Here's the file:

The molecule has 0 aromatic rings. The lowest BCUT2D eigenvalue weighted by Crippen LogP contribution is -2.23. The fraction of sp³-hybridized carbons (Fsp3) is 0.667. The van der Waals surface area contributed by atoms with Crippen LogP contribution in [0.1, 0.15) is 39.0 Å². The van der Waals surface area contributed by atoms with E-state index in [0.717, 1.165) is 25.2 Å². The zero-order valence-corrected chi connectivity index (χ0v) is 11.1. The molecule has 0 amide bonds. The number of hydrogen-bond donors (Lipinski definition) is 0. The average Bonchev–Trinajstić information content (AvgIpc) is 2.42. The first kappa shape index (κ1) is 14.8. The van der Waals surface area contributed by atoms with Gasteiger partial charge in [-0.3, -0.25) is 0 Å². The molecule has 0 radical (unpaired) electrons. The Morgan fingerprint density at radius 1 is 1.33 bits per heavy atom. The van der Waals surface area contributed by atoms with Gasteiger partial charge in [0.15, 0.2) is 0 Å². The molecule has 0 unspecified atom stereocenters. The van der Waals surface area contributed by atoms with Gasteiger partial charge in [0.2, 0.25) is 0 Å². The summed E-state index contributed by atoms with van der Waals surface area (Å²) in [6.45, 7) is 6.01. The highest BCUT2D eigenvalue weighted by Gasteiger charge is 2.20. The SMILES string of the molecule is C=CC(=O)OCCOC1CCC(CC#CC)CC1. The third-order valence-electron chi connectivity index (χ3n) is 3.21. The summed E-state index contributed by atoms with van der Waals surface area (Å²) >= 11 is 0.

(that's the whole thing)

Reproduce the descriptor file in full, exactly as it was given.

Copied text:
The molecule has 0 aromatic rings. The lowest BCUT2D eigenvalue weighted by Crippen LogP contribution is -2.23. The fraction of sp³-hybridized carbons (Fsp3) is 0.667. The van der Waals surface area contributed by atoms with Crippen LogP contribution in [0.1, 0.15) is 39.0 Å². The van der Waals surface area contributed by atoms with E-state index in [0.717, 1.165) is 25.2 Å². The zero-order valence-corrected chi connectivity index (χ0v) is 11.1. The molecule has 0 amide bonds. The number of hydrogen-bond donors (Lipinski definition) is 0. The average Bonchev–Trinajstić information content (AvgIpc) is 2.42. The first kappa shape index (κ1) is 14.8. The van der Waals surface area contributed by atoms with Gasteiger partial charge in [-0.3, -0.25) is 0 Å². The molecule has 0 radical (unpaired) electrons. The Morgan fingerprint density at radius 1 is 1.33 bits per heavy atom. The van der Waals surface area contributed by atoms with Gasteiger partial charge in [0.15, 0.2) is 0 Å². The molecule has 0 unspecified atom stereocenters. The van der Waals surface area contributed by atoms with Gasteiger partial charge in [0.2, 0.25) is 0 Å². The summed E-state index contributed by atoms with van der Waals surface area (Å²) in [6.45, 7) is 6.01. The highest BCUT2D eigenvalue weighted by Gasteiger charge is 2.20. The SMILES string of the molecule is C=CC(=O)OCCOC1CCC(CC#CC)CC1. The third-order valence-electron chi connectivity index (χ3n) is 3.21. The summed E-state index contributed by atoms with van der Waals surface area (Å²) >= 11 is 0.